Patients who have surgery for rectal cancer often have an ileostomy (stoma bag). After the bowel containing the cancer is removed, there will be a join in the bowel and whilst this join is healing the stoma stops stool passing through it. Once this join has healed the stoma can be closed. However, bowel function may not return to normal and some people suffer with diarrhoea which has a great impact on their lives. We think that diarrhoea may be caused by a lack of healthy bacteria in the bowel. This could be improved through faecal microbiota transplantation (FMT).
These are the research projects that BDRF have funded.
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How do surgeons decide when to avoid or defunction a rectal anastomosis? Building a theory of how surgeon and organizational factors affect decision-making.
The project aims to build a theory of how surgeons weigh up different factors within the decision making process prior to deciding whether an individual patient gets a join in the bowel or a bag.
This study hopes to develop a method of collecting cancer samples from patients before treatment to ensure that genetic tests can be done accurately and reliably. The results of these will then help doctors advise each patient on the best treatment plan for them and their individual cancer. This project will lay the foundation for the next step which will be working out which genetic tests help best determine response to treatment.
The role of risk of recurrence, bowel function and avoidance of a permanent stoma in patient preferences for treatment for rectal cancer.
This research examines which factors are most important to people in making a decision about which rectal cancer treatments to have: reducing their risk of recurrence, avoiding a permanent stoma, having good bowel function. This research will also be able to see what level of (poor) bowel function people will put up with in order to avoid needing a permanent stoma and whether this varies by age, gender or disease stage at diagnosis, and will help inform health care professionals about what factors patients find important in making decisions about their treatment.
Emergency Laparotomy and Frailty; A national multicentre prospective cohort study of older surgical patients (ELF study).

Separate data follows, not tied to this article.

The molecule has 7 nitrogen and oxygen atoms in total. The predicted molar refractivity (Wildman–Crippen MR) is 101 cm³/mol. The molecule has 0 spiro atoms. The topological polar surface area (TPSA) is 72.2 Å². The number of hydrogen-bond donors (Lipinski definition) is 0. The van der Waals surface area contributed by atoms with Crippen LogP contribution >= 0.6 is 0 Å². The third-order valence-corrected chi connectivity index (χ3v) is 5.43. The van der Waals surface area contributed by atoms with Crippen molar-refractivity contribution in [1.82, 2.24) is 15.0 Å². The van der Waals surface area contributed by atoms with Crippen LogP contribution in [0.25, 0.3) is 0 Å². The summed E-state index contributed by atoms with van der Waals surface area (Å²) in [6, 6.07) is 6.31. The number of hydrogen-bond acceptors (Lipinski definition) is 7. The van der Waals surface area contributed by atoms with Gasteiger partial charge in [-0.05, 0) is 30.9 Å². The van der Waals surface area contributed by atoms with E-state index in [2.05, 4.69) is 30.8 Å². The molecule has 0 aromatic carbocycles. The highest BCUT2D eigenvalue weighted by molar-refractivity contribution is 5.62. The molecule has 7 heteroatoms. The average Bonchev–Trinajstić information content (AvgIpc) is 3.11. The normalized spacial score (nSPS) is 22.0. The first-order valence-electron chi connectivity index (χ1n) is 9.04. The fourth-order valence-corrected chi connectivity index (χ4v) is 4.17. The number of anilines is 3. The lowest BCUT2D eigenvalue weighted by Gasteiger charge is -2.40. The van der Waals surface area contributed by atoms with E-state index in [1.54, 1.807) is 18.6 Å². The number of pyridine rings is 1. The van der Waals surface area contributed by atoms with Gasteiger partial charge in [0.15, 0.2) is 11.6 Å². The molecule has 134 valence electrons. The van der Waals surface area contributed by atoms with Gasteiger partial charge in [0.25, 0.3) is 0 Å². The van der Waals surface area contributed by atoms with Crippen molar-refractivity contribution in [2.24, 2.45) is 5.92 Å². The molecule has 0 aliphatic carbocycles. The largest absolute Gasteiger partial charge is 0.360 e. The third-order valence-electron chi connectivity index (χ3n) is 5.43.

Improving outcomes of emergency abdominal surgery for elderly and frail people
Devising a test to understand the origins of rectal cancer tumours, in order to fast track patients to the most effective treatment
Changes in circulating biomarkers of metastatic colorectal cancer when targeting platelet tumour cell interactions with anti-platelet therapy
The project will further understanding into how colorectal cancer cells spread and demonstrate how anti-platelet drugs could reduce this. The way the disease markers change in response to anti-platelet therapy would provide evidence for further investigation in larger clinical trials, potentially benefitting a huge number of patients.
A significant proportion of patients diagnosed with a rectal (final segment of the large intestine) cancer will present with a tumour that is unlikely to be completely removed with surgery alone. Many of these patients will be offered chemotherapy and radiotherapy prior to surgery. There is currently no reliable way to accurately predict which of these patients will respond to treatment, i.e. which cancers will shrink or completely disappear, or which will continue to grow despite treatment.
An investigation of transcutaneous vagal nerve stimulation (tVNS) on return of bowel function and inflammatory cytokine response after colorectal surgery
Surgery on the bowel often leads to postoperative ileus (POI) - a condition in which the bowel “goes to sleep”. In most patients, the bowel soon returns to normal, but in 12% of patients POI is prolonged. This delays recovery and increases the risk of vomiting, constipation, breathing difficulties, and blood clots in the legs and lungs. A new device, GammaCore®, aims to minimise the occurrence of POI by stimulating the nerves to the bowel and reducing the time taken for return of normal bowel function. It is easy to use, has no known serious side-effects and the device can be used at home or in hospital.
We are conducting work on a protein found in abundance in colorectal tumours (Nrf2) which could be used to test for tumours which are likely to be more sensitive to radiation treatment, or indeed manipulated to increase the sensitivity of tumours to radiation treatment